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. even if the forces there are kids. the. passport control and customs officers and all of that they do come under the umbrella of the ministry of interior so it's it's not very clear what the prime minister i. mean but certainly. they're in mind that a few days ago it was announced by iran that. it closed space. to and from the kurdish region thank you hala good to talk to you. there in erbil. details on screen you can get in touch with us with the hashtag a j news good have heard from ahmed already on facebook i wanted our regular viewers hi mamadu who's summed it up pretty nicely actually said could the united demand for freedom as per the referendum is normal but to avoid battlefield and bloodshed it is essential i think we can probably all agree with that that was on facebook newsgroup the
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whatsapp line is open as well as plus one seven four five i one triple one four nine comments questions contributions send them all in to us let's move on now it's high court has sentenced for prime minister yingluck shinawatra to five years in. problem is at least from the court of the prosecutor's point of view is that she's not even in the country and her lawyers say they have no idea where she is on and military government has been chasing him in the courts since the government was ousted in a coup back in twenty fourteen when hey with our report now from bangkok. under thailand's military government gatherings like this are banned but there was no stopping some supporters of young election of what who gathered outside the supreme court in bangkok. i came here to give support knowing that i may not show up because i'm a supporter of the shadow us because of them at one stage as able to forge a better life the judges took four hours to read the decision before the former
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prime minister's legal team emerged to confirm a guilty verdict and a five year jail term. i don't know how to feel we have. a quarter stand it's judy to deliver the verdicts at legal time with allies have verdicts again how we have fought this case and see if we can appeal in. the case centered on the rice pledging scheme it was a populist policy that helped party win the two thousand and eleven election and sort removed in a military coup three years later after widespread protests the scheme so far has paid above market prices for the harvest the court ruled that you knew there was corruption going on but didn't act to stop it she failed to show for the initial court session to hear the verdict last month after leaving the country two days earlier it's believed she's either in london or dubai where her brother also a former prime minister thaksin shinawatra lives he too was removed in a coup in two thousand and six and sentenced to two years jail for abusing his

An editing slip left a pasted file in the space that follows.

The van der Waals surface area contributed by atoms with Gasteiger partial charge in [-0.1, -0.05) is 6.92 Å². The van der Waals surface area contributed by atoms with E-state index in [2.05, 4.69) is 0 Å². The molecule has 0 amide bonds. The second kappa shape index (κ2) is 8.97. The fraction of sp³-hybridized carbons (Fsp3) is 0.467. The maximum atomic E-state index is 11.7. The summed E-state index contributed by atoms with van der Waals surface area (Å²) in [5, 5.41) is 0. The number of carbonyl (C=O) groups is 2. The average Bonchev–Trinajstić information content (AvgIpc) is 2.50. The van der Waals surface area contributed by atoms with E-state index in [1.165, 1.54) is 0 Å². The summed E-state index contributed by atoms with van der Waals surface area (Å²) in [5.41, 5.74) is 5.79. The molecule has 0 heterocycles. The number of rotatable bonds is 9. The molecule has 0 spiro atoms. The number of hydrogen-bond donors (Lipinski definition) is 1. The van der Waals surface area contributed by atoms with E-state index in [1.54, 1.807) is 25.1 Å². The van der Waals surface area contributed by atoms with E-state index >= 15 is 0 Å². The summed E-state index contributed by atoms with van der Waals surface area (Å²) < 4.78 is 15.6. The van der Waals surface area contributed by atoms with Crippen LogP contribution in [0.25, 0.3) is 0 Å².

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power he was also out of the country at the time and hasn't the prison term. there's no doubt the shinawatra and their party still enjoy a lot of support around thailand but there's unlikely to be any significant mobilization of those supporters following this verdict since the military coup in two thousand and fourteen that saw the young like government removed from office the military has clamped down on dissent and opposition voices. the shinawatra believe they are victims of a campaign by the establishment and military to remove them from politics for good . they support his may have been largely silenced but they refused to give up. i don't know what's the political future is but the people always support the shit of what the party will always vote for the poor thai party with a without a shadow what's the verdict means that depending on the political situation you know what is unlikely to be back in thailand for a long time if at all wayne hay al jazeera bangkok now we're going to talk about
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the. story we cover a lot here the exodus continuing in some pretty staggering numbers which is what we want to focus on i'm going to level with you i was going to do a video on this but we've had a little technical problem so i'm going to go pretty old school here and i'm going to rush out the number for you so what we have at the moment is the united nations estimates and we have a look at my screen here that there are close to half a million ranger who have fled in the past month escaping what they call a brutal me and me offensive now. let me see if i can maybe go a race that now the estimates of written back in two thousand and sixteen is that they were between one point one million and one point three million living in rakhine state ok so that's the total number and they have suffered generations of discrimination in last october if you stay with me again we have eighty seven thousands who fled to bangladesh and that was in october so really we're
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talking about some very very big numbers you know i know i'm making an absolute mess of this but what we're basically saying is that in the past months. if we add those past month numbers to what happened last year million miles total numbers of i have hearts in just a year the video we've explained it a lot better i know but basically we're talking about a lot of people here in the biggest estimate right now is that we're talking about about half a million people who've had to flee anyway they head of the u.n. refugee agency of labor grandy he spoke today having just returned from bangladesh where he saw from self how bad things are the combination of. limited health facilities who are sanitary and hygiene the conditions and the overcrowded sites you can well imagine he is a recipe for disaster in terms of possible epidemics unicef and probably